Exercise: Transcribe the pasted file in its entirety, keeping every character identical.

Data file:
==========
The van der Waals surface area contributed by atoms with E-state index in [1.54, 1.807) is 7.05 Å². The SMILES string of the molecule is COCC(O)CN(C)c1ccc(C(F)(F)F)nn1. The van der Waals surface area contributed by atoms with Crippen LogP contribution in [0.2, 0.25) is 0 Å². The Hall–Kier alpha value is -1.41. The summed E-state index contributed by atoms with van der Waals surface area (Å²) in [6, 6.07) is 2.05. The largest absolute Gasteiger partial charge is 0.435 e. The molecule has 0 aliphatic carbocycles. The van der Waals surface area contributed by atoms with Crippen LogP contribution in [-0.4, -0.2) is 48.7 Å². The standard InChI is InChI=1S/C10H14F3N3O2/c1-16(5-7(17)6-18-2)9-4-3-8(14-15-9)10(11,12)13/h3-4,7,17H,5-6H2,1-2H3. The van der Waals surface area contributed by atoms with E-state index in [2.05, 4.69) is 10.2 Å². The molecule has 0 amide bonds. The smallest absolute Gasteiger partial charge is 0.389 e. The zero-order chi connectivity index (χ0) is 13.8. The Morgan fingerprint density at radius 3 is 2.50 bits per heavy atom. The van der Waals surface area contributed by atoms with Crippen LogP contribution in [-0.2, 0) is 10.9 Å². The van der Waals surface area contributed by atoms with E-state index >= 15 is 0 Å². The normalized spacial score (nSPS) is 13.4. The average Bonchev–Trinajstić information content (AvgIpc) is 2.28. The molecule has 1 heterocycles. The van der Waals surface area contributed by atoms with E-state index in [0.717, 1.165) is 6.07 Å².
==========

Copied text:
The van der Waals surface area contributed by atoms with E-state index in [1.54, 1.807) is 7.05 Å². The SMILES string of the molecule is COCC(O)CN(C)c1ccc(C(F)(F)F)nn1. The van der Waals surface area contributed by atoms with Crippen LogP contribution in [0.2, 0.25) is 0 Å². The Hall–Kier alpha value is -1.41. The summed E-state index contributed by atoms with van der Waals surface area (Å²) in [6, 6.07) is 2.05. The largest absolute Gasteiger partial charge is 0.435 e. The molecule has 0 aliphatic carbocycles. The van der Waals surface area contributed by atoms with Crippen LogP contribution in [-0.4, -0.2) is 48.7 Å². The standard InChI is InChI=1S/C10H14F3N3O2/c1-16(5-7(17)6-18-2)9-4-3-8(14-15-9)10(11,12)13/h3-4,7,17H,5-6H2,1-2H3. The van der Waals surface area contributed by atoms with E-state index in [2.05, 4.69) is 10.2 Å². The molecule has 0 amide bonds. The smallest absolute Gasteiger partial charge is 0.389 e. The zero-order chi connectivity index (χ0) is 13.8. The Morgan fingerprint density at radius 3 is 2.50 bits per heavy atom. The van der Waals surface area contributed by atoms with Crippen LogP contribution in [-0.2, 0) is 10.9 Å². The van der Waals surface area contributed by atoms with E-state index >= 15 is 0 Å². The normalized spacial score (nSPS) is 13.4. The average Bonchev–Trinajstić information content (AvgIpc) is 2.28. The molecule has 1 heterocycles. The van der Waals surface area contributed by atoms with E-state index in [0.717, 1.165) is 6.07 Å².